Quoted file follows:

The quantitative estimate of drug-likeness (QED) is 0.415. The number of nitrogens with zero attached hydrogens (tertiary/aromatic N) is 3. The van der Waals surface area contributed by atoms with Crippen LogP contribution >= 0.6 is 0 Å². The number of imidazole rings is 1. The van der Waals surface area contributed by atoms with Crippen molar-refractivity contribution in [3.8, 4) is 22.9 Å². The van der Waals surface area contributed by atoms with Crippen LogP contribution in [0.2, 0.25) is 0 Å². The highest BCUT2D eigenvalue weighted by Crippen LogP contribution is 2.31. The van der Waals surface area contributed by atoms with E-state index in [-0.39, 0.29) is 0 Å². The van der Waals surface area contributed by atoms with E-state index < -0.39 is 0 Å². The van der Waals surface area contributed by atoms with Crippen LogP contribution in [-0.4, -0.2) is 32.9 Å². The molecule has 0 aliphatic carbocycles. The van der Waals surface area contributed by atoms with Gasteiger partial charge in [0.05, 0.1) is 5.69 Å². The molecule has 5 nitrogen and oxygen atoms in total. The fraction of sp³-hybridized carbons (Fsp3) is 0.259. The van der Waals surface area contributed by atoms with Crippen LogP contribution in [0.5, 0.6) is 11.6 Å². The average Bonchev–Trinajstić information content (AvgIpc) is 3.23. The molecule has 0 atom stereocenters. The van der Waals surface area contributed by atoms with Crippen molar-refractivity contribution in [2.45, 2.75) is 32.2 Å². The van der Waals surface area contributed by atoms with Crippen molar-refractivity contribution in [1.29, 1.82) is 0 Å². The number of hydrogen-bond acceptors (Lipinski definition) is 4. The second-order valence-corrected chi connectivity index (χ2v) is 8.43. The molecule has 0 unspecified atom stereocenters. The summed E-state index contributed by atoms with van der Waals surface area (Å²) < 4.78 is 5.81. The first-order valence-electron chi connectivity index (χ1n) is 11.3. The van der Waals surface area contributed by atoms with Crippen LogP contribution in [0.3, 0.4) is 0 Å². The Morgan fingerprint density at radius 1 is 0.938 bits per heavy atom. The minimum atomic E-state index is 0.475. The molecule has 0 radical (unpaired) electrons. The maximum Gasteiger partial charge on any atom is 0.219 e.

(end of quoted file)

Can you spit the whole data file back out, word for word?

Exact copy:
The quantitative estimate of drug-likeness (QED) is 0.415. The number of nitrogens with zero attached hydrogens (tertiary/aromatic N) is 3. The van der Waals surface area contributed by atoms with Crippen LogP contribution >= 0.6 is 0 Å². The number of imidazole rings is 1. The van der Waals surface area contributed by atoms with Crippen molar-refractivity contribution in [3.8, 4) is 22.9 Å². The van der Waals surface area contributed by atoms with Crippen LogP contribution in [0.2, 0.25) is 0 Å². The highest BCUT2D eigenvalue weighted by Crippen LogP contribution is 2.31. The van der Waals surface area contributed by atoms with E-state index in [-0.39, 0.29) is 0 Å². The van der Waals surface area contributed by atoms with E-state index < -0.39 is 0 Å². The van der Waals surface area contributed by atoms with Crippen LogP contribution in [-0.4, -0.2) is 32.9 Å². The molecule has 0 aliphatic carbocycles. The van der Waals surface area contributed by atoms with Gasteiger partial charge in [0.05, 0.1) is 5.69 Å². The molecule has 5 nitrogen and oxygen atoms in total. The fraction of sp³-hybridized carbons (Fsp3) is 0.259. The van der Waals surface area contributed by atoms with Crippen LogP contribution in [0.5, 0.6) is 11.6 Å². The average Bonchev–Trinajstić information content (AvgIpc) is 3.23. The molecule has 0 atom stereocenters. The van der Waals surface area contributed by atoms with Crippen molar-refractivity contribution in [2.45, 2.75) is 32.2 Å². The van der Waals surface area contributed by atoms with Crippen molar-refractivity contribution in [1.29, 1.82) is 0 Å². The number of hydrogen-bond acceptors (Lipinski definition) is 4. The second-order valence-corrected chi connectivity index (χ2v) is 8.43. The molecule has 0 unspecified atom stereocenters. The summed E-state index contributed by atoms with van der Waals surface area (Å²) < 4.78 is 5.81. The first-order valence-electron chi connectivity index (χ1n) is 11.3. The van der Waals surface area contributed by atoms with Crippen LogP contribution in [0.3, 0.4) is 0 Å². The Morgan fingerprint density at radius 1 is 0.938 bits per heavy atom. The minimum atomic E-state index is 0.475. The molecule has 0 radical (unpaired) electrons. The maximum Gasteiger partial charge on any atom is 0.219 e.